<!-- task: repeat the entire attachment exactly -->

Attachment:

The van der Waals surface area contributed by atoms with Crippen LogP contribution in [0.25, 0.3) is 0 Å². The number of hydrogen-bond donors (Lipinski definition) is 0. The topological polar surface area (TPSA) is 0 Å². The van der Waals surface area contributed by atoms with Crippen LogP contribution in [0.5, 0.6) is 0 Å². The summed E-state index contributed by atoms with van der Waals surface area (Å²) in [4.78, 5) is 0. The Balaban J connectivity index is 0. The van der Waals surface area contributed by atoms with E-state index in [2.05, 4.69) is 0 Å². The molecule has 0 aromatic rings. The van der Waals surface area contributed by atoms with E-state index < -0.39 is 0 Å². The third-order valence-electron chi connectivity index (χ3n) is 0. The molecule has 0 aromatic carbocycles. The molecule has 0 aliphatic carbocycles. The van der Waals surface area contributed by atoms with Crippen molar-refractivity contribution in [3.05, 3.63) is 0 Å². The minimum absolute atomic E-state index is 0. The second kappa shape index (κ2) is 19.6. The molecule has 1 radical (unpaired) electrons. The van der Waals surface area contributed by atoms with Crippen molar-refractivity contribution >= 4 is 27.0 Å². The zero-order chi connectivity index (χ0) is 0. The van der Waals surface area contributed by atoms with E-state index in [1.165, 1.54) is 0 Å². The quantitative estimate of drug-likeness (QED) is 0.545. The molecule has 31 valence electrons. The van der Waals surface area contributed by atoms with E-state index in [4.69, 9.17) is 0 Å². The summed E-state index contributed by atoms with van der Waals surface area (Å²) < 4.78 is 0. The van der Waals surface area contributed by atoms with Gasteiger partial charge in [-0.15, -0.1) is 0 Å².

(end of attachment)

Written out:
The van der Waals surface area contributed by atoms with Crippen LogP contribution in [0.25, 0.3) is 0 Å². The number of hydrogen-bond donors (Lipinski definition) is 0. The topological polar surface area (TPSA) is 0 Å². The van der Waals surface area contributed by atoms with Crippen LogP contribution in [0.5, 0.6) is 0 Å². The summed E-state index contributed by atoms with van der Waals surface area (Å²) in [4.78, 5) is 0. The Balaban J connectivity index is 0. The van der Waals surface area contributed by atoms with E-state index in [2.05, 4.69) is 0 Å². The molecule has 0 aromatic rings. The van der Waals surface area contributed by atoms with E-state index < -0.39 is 0 Å². The third-order valence-electron chi connectivity index (χ3n) is 0. The molecule has 0 aromatic carbocycles. The molecule has 0 aliphatic carbocycles. The van der Waals surface area contributed by atoms with Crippen molar-refractivity contribution in [3.05, 3.63) is 0 Å². The minimum absolute atomic E-state index is 0. The second kappa shape index (κ2) is 19.6. The molecule has 1 radical (unpaired) electrons. The van der Waals surface area contributed by atoms with Crippen molar-refractivity contribution >= 4 is 27.0 Å². The zero-order chi connectivity index (χ0) is 0. The van der Waals surface area contributed by atoms with E-state index in [1.165, 1.54) is 0 Å². The quantitative estimate of drug-likeness (QED) is 0.545. The molecule has 31 valence electrons. The van der Waals surface area contributed by atoms with E-state index in [4.69, 9.17) is 0 Å². The summed E-state index contributed by atoms with van der Waals surface area (Å²) < 4.78 is 0. The van der Waals surface area contributed by atoms with Gasteiger partial charge in [-0.15, -0.1) is 0 Å².